The observation provided Tropper with more than just a celebrity story to tell his clients when he landed. It became the premise for his first book, Plan B (St. Martin’s Press), in which former college friends gather to help a movie-star classmate who is battling drugs. So one might partially credit (the future) Iron Man for inspiring Tropper, who had spent years unable to follow through on the stories he kept starting. And since that day, the New Rochelle, New York, native hasn’t stopped. Between 2000 and 2012, Tropper produced six novels, including the New York Times best-seller This Is Where I Leave You (for which he’s also writing the screenplay for Warner Bros.) and his latest, One Last Thing Before I Go (both Dutton Adult).
“There’s an element of wish fulfillment in writing about characters who get to say what they mean and break the rules.”
That’s enough to make any struggling writer hop a flight to L.A. hoping for a burst of inspiration. But the years since that plane ride have been equally vital. Tropper—like Tom Perrotta, Richard Russo, and Nick Hornby before him—has tapped into the minds of mostly suburban male protagonists who have “screwed up their lives or for whom circumstance has screwed [them] up.” And he always channels this literary state with a biting humor amidst the heartache. In One Last Thing Before I Go (recently optioned by director J.J. Abrams for Paramount), the protagonist—known simply as Silver—crashes his daughter’s friend’s bat mitzvah, takes the mike from the MC, and proceeds to make a tear-streamed apology to his little girl before he breaks into an impromptu song. Tropper calls the book perhaps his bleakest work, because much of the emotional damage done by Silver is irrevocable. But he believes that “with all the sadness and depression of being alone…there is a certain Zen that comes. I don’t know if you want to go to Buddha or Bob Dylan, but when you’ve got nothing, you’ve got nothing to lose. It can be liberating.”
Tropper certainly had nothing to lose as his writing career stalled throughout his twenties. Fresh out of Yeshiva University in 1991, he enrolled in the creative writing MFA program at NYU while simultaneously holding down his first day job, as a PR man at Ketchum Communications, where he touted products ranging from Evian water to Chlor-Trimeton allergy medication. He soon found office culture “suffocating” and, in school, discovered that something was missing from his prose. “You need some life experience to inform your writing,” Tropper says. “I didn’t really have anything to write about.” Disenchanted with both pursuits, he switched gears after grad school and devoted himself to designing jewelry display cases, which offered more independence. He was also fairly certain by then that he would never earn a living as a writer. But it was after that fateful L.A. trip that he finally found his voice—that of a man, around his age, dealing with the trials of a complicated family, fading dreams, and a track record of bad decisions. “It felt like a good engine to drive a book about a very early midlife crisis,” he recalls. “As I was approaching 30, I just felt like I’ve got to really give this a shot.”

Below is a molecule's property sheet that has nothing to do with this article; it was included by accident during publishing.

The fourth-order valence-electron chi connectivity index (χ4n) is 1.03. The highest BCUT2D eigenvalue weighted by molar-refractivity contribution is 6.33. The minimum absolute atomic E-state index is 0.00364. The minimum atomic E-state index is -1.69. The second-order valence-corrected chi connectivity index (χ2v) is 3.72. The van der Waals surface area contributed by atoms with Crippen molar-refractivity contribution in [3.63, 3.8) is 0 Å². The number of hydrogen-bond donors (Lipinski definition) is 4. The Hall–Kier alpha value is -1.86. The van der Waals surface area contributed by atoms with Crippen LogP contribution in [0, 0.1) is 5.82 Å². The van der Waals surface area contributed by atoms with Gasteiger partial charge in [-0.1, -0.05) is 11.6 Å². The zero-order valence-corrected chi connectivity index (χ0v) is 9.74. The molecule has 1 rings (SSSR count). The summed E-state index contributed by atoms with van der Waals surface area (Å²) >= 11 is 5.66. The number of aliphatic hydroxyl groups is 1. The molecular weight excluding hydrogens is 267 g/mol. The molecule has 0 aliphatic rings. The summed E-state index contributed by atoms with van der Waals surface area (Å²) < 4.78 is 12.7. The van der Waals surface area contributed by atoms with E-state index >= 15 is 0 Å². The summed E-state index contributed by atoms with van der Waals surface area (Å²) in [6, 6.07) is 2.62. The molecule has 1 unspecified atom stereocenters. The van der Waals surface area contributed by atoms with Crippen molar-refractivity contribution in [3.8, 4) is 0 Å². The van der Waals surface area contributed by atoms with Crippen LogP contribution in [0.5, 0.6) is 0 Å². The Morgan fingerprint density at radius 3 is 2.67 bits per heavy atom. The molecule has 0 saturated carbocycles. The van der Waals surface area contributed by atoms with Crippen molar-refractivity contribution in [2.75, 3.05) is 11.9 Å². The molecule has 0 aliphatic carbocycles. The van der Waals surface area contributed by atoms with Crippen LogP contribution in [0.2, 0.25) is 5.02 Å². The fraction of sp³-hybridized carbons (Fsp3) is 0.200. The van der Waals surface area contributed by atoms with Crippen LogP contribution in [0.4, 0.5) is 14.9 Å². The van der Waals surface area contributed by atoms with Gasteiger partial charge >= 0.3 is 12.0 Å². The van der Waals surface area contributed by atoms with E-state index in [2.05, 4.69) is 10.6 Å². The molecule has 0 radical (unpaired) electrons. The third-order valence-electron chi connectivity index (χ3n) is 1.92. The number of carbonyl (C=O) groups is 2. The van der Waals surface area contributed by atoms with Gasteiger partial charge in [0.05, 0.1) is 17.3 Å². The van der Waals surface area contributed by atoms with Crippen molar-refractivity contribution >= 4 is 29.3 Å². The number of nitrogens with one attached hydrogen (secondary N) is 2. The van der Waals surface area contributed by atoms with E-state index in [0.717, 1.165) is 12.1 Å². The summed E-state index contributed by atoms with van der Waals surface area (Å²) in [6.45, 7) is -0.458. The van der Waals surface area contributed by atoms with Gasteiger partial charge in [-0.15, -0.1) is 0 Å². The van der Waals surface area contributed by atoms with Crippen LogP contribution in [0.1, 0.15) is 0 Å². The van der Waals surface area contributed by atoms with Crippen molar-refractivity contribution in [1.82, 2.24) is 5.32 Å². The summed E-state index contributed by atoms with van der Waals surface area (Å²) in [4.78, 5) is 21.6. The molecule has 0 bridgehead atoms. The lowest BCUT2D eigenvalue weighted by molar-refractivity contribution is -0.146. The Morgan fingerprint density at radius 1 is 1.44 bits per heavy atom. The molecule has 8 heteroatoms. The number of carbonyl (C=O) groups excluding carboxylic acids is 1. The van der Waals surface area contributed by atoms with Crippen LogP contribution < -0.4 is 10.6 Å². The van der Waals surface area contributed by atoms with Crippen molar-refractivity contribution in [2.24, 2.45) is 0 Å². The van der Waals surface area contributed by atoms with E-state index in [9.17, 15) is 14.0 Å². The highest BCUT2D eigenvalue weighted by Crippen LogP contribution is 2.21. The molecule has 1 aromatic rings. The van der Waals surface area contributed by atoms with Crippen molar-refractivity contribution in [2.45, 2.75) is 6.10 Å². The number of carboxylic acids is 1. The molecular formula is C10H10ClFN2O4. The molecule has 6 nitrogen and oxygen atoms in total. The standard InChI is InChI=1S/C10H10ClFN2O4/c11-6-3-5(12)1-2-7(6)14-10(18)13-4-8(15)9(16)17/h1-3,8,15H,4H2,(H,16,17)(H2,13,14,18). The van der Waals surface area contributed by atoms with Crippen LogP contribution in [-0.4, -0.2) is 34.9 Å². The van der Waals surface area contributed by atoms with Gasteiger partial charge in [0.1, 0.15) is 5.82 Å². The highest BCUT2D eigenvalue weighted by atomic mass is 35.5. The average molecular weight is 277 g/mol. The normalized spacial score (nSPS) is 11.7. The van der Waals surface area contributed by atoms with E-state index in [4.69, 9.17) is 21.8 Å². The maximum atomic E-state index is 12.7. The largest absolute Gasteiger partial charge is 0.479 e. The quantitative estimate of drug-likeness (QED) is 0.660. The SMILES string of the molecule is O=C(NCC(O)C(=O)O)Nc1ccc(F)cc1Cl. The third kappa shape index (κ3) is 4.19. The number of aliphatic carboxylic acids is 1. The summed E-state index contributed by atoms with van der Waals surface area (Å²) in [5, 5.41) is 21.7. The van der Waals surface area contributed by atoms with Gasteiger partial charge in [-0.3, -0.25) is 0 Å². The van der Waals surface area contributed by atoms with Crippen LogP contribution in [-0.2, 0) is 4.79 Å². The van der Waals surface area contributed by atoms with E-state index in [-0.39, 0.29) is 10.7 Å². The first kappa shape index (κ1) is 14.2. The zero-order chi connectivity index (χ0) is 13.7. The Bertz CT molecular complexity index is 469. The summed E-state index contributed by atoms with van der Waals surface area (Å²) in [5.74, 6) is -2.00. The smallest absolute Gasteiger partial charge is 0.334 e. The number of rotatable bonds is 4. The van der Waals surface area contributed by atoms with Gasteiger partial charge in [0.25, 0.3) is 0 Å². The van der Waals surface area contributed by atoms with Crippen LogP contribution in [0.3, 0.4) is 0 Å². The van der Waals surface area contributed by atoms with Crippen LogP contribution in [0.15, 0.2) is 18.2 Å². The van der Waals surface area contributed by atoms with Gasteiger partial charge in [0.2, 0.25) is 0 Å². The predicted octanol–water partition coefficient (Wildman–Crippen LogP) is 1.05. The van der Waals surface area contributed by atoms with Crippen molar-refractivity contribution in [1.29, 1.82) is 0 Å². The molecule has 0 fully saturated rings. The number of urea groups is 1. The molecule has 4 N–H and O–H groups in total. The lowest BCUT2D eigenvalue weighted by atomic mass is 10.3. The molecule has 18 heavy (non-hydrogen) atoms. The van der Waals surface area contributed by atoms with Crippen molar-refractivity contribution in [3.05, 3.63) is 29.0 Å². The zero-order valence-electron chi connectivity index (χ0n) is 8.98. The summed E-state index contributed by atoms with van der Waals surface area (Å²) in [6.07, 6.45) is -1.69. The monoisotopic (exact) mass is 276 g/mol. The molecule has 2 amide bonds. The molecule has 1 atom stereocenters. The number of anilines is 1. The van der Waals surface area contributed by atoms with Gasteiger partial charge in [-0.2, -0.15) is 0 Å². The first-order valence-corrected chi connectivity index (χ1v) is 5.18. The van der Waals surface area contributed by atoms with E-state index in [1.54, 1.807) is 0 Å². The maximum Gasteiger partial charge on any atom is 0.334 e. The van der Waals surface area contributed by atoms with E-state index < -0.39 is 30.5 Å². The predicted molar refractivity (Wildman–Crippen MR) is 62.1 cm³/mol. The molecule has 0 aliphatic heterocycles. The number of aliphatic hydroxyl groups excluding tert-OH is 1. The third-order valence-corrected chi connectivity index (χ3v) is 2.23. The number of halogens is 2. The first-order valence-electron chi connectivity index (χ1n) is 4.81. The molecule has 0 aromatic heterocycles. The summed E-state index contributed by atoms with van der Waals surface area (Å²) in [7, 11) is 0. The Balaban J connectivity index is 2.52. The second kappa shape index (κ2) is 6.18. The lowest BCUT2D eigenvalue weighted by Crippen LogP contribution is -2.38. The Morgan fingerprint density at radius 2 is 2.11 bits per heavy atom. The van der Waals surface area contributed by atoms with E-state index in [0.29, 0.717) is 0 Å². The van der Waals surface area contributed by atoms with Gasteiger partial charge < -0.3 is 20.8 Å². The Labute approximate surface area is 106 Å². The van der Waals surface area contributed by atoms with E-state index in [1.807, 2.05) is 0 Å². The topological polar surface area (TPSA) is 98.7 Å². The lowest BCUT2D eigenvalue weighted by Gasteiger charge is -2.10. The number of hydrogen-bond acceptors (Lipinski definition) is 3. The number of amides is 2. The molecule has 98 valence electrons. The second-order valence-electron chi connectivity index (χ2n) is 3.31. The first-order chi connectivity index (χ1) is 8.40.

The results were not overwhelming. While Plan B earned good reviews, his publisher wasn’t sure how to market his work, and it took him four more novels before he gained a significant following. Things shifted when he published 2009’s This Is Where I Leave You, about a dysfunctional Westchester, New York, family pushed together to sit shivah for their dead father. The Associated Press called it “artful and brilliant”; Publishers Weekly found it a “deliciously page-turning story”; and the Los Angeles Times pronounced the book “hilarious and often heartbreaking.” The hefty sales that followed were finally confirmation that he had not only found something to write about but, equally important, had connected with an audience. (Counted among them is Six Feet Under and True Blood’s Alan Ball, with whom Tropper is now writing and executive producing Banshee, a new action series premiering on Cinemax in January 2013.) The attraction for many readers may be that humor and pain circulate simultaneously throughout all of Tropper’s books; funerals, dangerous operations, and family meltdowns never go long without a few wisecracks thrown in. “There are moments of real darkness, but it’s just never gonna stay there with me,” he says. “I guess I just find the human condition kind of funny.”